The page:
We are very interested in making a connection to anyone who may know
more about this door knocker. I looked up the name Tudor House in
Taunton England and saw a picture which looked exactly like th e
knocker. This was on your website. We were very excited!!!
I am attaching pictures of the door knocker. If there is any
information you can give to us or refer us to someone regarding the
Tudor House (Tavern) as to originality, why it came to America to be in
the possession of the Todds, is their a connection between the Todd
family and the Trowbridges, is this door knocker registered in England.
We are just so curious as to why Thomas Todd would have this door
knocker on his house. Any information you can give to us would be
appreciated. Thank you.
Detail of the inscriptions on the knocker.
Front. Note how it matches the Tudor Tavern pictured above.
Above is the house that the knocker came from.
forwarded the email to Trowbridge genealogist, Charlie Scott, a
descendent of David Trowbridge II, who was able to shed some light regarding
the possible history of the door knocker:
"The Tudor Tavern once (1578-abt 1630) was the home of the Trowbridge Family.
They also operated a woolen mill out of the building. It also was used
as a courtroom during Oliver Cromwell's uprising against King Charles
of England. Thomas Trowbridge came to America and settled in New
Haven, Conn. When the war started, he went back to England to support
Oliver Cromwell. In fact, he was an officer in Cromwell's Army. I
suspect that he brought the door knocker to his home when he came to
America. He owned land near the ocean, and it backed up to property
owned by John Todd. When he went back to England, he left his
three sons with a guardian who stole the family blind. Once again, I am
guessing but I suspect that the door knocker was either left on the
home when the family died out or when they sold their belongings
because of finances.
This plaque commemorates the donation of land by Thomas Trowbridge to the Church of St. Mary Magdalene in Taunton, England.
Trowbridge's principal legacy to his town had been arranged before his
death, in 1614,when he assigned six acres of land in
West Monkton for the benefit of the poor of the parishes of St.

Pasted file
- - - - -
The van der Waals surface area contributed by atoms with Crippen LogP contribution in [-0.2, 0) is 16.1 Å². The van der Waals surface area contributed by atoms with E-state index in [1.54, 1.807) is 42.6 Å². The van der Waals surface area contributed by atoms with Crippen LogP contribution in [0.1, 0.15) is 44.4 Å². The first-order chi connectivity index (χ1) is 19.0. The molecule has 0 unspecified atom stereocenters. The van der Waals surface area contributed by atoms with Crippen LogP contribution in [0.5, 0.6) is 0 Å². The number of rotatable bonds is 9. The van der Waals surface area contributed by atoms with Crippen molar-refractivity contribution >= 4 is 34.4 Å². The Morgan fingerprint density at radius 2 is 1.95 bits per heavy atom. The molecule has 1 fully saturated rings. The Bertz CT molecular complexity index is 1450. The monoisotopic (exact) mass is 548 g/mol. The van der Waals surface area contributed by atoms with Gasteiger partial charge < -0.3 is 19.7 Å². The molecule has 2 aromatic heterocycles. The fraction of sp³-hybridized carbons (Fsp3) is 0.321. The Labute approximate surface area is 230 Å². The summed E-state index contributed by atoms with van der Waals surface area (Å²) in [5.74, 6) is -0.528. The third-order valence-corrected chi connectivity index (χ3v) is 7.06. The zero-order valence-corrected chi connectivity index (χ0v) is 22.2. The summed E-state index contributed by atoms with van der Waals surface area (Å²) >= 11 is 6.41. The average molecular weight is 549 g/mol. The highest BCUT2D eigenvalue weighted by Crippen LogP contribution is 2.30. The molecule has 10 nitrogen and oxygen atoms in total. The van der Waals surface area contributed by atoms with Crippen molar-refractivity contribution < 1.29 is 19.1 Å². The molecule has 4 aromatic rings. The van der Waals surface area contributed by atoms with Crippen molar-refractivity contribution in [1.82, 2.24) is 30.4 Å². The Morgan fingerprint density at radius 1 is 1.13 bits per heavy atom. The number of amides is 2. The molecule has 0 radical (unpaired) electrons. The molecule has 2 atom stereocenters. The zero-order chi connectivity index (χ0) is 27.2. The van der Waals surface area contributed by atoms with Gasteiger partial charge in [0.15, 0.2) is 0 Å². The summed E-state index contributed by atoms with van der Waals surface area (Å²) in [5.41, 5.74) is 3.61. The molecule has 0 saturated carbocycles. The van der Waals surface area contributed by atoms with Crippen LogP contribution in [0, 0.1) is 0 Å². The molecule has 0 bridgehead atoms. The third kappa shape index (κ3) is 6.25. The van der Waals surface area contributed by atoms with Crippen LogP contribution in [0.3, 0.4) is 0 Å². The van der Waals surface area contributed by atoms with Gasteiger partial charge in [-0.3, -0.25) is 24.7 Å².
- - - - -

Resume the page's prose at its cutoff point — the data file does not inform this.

Mary of Magdalene and St. James.
Communion Cup at St. Mary Magdalene's Church in Taunton England dates
back to the middle of the 16th century, and may well of been used by
Thomas Trowbridge when he attended mass.
Trowbridge took a lease of his fathers house probably in 1620, and a
reversionary lease of the property was granted on Oct. 16, 1628 to
John's son John Trowbridge junior, woollen draper, for a rent of 53s
4d. This showed that the house was to be held for 99 years
or the lives of his son, his wife Judith, and his brother
James, and also that John Trowbridge (I) had given up his adjacent
wool shop, the burgage on the west being occupied by Edith
Woodroe, widow, and that on the east, under the Portmans, by Elizabeth
Hurley, widow. This reversion never operated as John Trowbridge
(II) died in 1630, before his father.
Trowbridge (I) was as prominent a man of business as had been his
father. Monies collected in 1611 for the relief of plague victims
at Minehead and Dunster were brought to his house, and in 1625 he
supervised the repair of the Taunton house of correction, and
provided a field at West Monkton for tents to
quarantine travellers suspected of bringing the plague from London
to Taunton. He was regularly church warden of St. Mary
Magdalene, twice mayor of Taunton in 1629-30 and 1637-8, traded with
London and Bristol, and apart from lands in the vicinity of
Taunton, also held property in Strogursey and Cannington. He also
arranged ommercially important marriages for his children.
His son John married the daughter of a Lyme Regis merchant, his
son Thomas wedded the daughter of John Marshall,
successively sheriff and mayor of Exeter, and his daughters
were married to other merchants of both Taunton and Exeter. Thomas
Trowbridge, son of John (I) placed his eldest son, John (III)
under the care of his father and left Taunton for Exeter and sailed
with his family (1636) to New England. He returned to England
before 1641, was living at Taunton in 1663, and was buried at St.
Mary Magdalene on Feb. 7, 1672/3. Thomas's eldest son John
Trowbridge (III) predeceased him in 1653/4, his younger sons
remained in America, and thus death brought to an end the
Trowbridge connection with Taunton.
thanks to Cheryl Trowbridge-Miller for providing the pictures taken by
Charlie Scott of the Tudor Tavern and Thomas Trowbridge's
initials, to William White for the pictures of the
Thomas Trowbridge plaque and the Communion Cup, both at St. Mary
Magdalene's Church in Taunton, England, thanks
to Rosa and Steve for the info and pictures regarding their friend's
acquisition of the Tudor House door knocker.